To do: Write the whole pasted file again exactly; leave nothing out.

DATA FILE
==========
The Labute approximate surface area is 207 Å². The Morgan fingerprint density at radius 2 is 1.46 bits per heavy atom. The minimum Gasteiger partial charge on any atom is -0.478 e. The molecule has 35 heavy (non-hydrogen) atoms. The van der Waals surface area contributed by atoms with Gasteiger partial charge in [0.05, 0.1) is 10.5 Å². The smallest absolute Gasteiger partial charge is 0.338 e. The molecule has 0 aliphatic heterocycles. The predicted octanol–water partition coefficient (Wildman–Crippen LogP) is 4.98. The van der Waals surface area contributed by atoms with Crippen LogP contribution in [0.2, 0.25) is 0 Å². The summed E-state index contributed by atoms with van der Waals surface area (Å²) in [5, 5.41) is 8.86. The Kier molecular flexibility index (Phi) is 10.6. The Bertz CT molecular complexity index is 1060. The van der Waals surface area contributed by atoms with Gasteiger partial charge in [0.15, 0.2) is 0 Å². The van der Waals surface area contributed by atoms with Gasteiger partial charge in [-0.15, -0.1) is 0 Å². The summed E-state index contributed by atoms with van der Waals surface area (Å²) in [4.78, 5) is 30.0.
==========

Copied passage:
The Labute approximate surface area is 207 Å². The Morgan fingerprint density at radius 2 is 1.46 bits per heavy atom. The minimum Gasteiger partial charge on any atom is -0.478 e. The molecule has 35 heavy (non-hydrogen) atoms. The van der Waals surface area contributed by atoms with Gasteiger partial charge in [0.05, 0.1) is 10.5 Å². The smallest absolute Gasteiger partial charge is 0.338 e. The molecule has 0 aliphatic heterocycles. The predicted octanol–water partition coefficient (Wildman–Crippen LogP) is 4.98. The van der Waals surface area contributed by atoms with Crippen LogP contribution in [0.2, 0.25) is 0 Å². The summed E-state index contributed by atoms with van der Waals surface area (Å²) in [5, 5.41) is 8.86. The Kier molecular flexibility index (Phi) is 10.6. The Bertz CT molecular complexity index is 1060. The van der Waals surface area contributed by atoms with Gasteiger partial charge in [0.15, 0.2) is 0 Å². The van der Waals surface area contributed by atoms with Gasteiger partial charge in [-0.15, -0.1) is 0 Å². The summed E-state index contributed by atoms with van der Waals surface area (Å²) in [4.78, 5) is 30.0.